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August 1, 2011 | by  | in Opinion |
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Failure To Communicate – When Wintertime rolls around

It may interest you to know that this June, ERMA approved the release of a species of fungus into the New Zealand ecosystem.

The fungus is called Uromyces pencanus, and it is being released as a biological control agent for Chilean needlegrass. This means that ERMA considers Chilean needlegrass to be a pest, and they are trying to find a natural parasite to prey upon it and remove the problem.

Of course, the question one always has to ask when using biological controls is: what else is the control species going to affect? Biological control has got a bad reputation for causing huge unintended problems. A pertinent example is the introduction of cane toads into Australia to suppress the problems of cane beetles. Most of us know how that turned ou—not only did they suppress the beetles, but they were enormously successful in preying upon other native insects. They also out-competed native lizards and amphibians, resulting in a huge loss in biodiversity in Australia. Another example more close to home—stoats and ferrets were originally introduced to New Zealand as biological control agents to suppress rabbit populations. Turns out the stoats acquired a taste for native birds and eggs and have added to the problem possums began. And we are still inundated with rabbits!

Fortunately for us, it looks like the ERMA has done its homework this time around. They have reported that the fungus was tested on 65 closely related species, including species expected to grow in the same environment, and that the fungus did not take root in any of the species besides the Chilean needlegrass. What this tells us is that the risk of the fungus spreading is minimal. The biggest risk with biocontrols is for the agent to spread to other unexpected species and adapt to them. However, if the agents are unable to grow in other places (in this case, on other plants) then they have little opportunity to adapt and spread. And just to be a little safer, the Uromyces pencanus has also reported to have been tested on a number of native flora species in a separate document.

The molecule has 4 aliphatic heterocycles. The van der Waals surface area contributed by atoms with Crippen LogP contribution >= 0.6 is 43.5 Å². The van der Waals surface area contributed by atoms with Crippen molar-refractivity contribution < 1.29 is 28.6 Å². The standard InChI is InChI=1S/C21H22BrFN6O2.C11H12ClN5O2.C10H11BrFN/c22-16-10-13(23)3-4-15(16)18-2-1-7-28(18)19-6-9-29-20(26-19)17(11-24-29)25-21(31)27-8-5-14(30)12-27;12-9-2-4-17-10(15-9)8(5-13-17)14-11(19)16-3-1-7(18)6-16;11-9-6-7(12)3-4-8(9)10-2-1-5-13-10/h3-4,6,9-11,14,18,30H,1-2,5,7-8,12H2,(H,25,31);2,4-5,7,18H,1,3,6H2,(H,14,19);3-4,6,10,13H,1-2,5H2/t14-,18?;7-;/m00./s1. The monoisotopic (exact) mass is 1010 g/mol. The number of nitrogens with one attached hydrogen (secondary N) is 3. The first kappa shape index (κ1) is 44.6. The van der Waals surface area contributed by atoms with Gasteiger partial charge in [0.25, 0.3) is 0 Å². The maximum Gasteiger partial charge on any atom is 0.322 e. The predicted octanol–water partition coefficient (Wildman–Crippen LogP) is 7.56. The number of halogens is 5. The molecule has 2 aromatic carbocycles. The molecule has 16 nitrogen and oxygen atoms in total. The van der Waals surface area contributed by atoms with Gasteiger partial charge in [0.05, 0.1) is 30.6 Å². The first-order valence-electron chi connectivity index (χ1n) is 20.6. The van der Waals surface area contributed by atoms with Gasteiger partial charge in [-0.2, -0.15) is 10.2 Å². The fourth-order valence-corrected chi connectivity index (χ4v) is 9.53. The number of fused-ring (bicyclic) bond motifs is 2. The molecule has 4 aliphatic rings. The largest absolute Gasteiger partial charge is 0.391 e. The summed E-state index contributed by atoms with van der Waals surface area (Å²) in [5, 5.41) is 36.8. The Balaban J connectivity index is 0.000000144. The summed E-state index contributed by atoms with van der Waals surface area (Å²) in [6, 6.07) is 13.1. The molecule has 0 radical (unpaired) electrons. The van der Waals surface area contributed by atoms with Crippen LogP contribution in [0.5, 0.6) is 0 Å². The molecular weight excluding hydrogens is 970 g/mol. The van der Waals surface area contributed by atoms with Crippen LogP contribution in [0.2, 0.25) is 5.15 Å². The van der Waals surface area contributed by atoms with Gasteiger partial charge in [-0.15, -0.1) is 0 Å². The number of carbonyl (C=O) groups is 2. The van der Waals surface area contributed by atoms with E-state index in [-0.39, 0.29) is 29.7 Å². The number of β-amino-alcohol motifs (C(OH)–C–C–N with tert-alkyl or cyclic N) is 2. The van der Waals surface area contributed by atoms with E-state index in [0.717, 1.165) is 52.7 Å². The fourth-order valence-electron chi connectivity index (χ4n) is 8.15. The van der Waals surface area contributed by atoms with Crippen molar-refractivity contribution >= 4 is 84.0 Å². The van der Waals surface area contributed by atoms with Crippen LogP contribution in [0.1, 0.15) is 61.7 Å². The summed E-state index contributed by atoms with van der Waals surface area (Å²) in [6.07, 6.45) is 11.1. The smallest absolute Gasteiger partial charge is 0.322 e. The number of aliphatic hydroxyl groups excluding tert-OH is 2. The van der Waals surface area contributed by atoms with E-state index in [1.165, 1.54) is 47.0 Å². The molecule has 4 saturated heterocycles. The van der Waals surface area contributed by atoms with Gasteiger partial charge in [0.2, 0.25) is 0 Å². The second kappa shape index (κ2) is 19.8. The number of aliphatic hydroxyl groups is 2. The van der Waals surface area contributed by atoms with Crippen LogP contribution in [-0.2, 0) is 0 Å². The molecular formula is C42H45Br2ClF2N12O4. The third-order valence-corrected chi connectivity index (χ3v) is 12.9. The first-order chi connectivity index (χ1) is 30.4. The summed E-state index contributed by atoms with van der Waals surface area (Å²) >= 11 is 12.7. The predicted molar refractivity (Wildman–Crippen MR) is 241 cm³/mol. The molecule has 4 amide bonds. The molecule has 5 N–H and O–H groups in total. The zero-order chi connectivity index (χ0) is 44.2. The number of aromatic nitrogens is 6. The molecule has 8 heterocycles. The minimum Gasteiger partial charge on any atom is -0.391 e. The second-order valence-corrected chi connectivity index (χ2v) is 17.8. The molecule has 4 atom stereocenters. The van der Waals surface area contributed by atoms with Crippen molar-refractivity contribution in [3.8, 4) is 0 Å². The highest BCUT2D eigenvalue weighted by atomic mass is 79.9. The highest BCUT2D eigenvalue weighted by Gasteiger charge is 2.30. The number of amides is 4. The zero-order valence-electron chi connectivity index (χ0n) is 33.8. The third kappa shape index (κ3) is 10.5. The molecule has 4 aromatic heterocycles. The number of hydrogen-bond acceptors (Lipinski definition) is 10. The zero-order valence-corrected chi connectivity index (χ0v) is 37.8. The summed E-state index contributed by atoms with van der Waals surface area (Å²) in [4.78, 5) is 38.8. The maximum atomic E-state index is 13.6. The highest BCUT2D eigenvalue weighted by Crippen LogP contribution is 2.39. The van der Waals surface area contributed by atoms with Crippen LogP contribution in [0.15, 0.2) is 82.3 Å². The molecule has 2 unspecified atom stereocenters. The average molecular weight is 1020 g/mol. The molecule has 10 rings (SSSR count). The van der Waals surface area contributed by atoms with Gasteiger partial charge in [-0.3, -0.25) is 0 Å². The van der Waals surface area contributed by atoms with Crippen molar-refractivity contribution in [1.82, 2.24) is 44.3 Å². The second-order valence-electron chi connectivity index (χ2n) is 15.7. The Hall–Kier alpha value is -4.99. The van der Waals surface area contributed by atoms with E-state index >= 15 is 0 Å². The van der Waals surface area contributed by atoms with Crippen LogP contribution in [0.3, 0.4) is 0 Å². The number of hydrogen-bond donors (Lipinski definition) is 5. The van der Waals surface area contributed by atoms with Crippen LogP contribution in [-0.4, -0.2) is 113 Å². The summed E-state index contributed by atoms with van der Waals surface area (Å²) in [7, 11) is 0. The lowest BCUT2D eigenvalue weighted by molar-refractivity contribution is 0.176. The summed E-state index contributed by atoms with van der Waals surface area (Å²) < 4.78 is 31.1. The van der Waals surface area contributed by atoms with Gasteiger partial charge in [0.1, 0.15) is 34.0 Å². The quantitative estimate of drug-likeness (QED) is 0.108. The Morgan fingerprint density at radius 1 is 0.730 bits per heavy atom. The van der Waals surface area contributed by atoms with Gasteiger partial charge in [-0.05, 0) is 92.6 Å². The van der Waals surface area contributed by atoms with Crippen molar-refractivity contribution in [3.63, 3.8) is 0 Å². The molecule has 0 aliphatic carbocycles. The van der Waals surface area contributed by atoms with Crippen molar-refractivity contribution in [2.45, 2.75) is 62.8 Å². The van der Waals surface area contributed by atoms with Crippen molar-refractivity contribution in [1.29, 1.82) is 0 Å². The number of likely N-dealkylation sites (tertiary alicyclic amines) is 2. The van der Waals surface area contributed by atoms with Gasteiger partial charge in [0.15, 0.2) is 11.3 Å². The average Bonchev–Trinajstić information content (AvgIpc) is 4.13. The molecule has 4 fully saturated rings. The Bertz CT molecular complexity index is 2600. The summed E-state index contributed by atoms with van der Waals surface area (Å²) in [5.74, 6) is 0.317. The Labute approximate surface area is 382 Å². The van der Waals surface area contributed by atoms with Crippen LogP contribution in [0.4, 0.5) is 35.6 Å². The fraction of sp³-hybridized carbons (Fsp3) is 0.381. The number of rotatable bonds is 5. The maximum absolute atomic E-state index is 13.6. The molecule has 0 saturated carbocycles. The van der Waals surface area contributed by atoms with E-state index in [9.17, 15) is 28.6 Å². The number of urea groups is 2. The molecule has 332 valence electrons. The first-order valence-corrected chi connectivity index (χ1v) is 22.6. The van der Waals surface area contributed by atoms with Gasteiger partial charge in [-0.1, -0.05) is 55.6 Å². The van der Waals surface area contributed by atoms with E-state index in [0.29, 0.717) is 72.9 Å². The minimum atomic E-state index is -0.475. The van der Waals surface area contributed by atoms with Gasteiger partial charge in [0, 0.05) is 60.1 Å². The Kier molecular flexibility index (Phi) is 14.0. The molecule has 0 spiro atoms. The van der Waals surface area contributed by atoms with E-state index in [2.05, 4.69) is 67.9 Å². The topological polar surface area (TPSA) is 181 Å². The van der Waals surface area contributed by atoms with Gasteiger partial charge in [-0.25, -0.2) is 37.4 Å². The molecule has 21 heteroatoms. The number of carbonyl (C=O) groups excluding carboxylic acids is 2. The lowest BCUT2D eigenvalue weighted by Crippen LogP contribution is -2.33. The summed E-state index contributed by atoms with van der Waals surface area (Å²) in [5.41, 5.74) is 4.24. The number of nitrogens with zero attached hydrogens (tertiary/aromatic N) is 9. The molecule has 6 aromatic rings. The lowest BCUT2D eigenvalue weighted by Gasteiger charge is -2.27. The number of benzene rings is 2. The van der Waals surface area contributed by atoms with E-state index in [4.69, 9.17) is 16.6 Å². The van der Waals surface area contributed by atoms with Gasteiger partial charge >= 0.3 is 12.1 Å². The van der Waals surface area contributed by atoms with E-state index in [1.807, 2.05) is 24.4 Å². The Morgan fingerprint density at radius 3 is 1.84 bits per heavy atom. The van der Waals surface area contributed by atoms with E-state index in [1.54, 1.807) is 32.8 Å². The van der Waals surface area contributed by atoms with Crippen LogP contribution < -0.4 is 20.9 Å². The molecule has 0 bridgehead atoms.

Incidentally, there has been some research into the use of biological controls for possums in New Zealand. Naturally existing possum predators and parasites would cause too many problems if introduced to our native forests (see stoats above), so more complicated methods are required. Mostly these involve genetically modifying micro-organisms, which needless to say is not a popular approach. There have been a few years of research, but nothing solid has yet been developed.

Biological controls can be a useful and cost-effective way to deal with invasive species into our ecosystem. However, due to the potential irreversibility and severity of the side effects, thorough research is a must. New Zealand is of course particularly vulnerable to new organisms due to its isolation and fragile native species, so we must be extra careful. *

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  1. Rangle says:

    This is what we need – an isngiht to make everyone think

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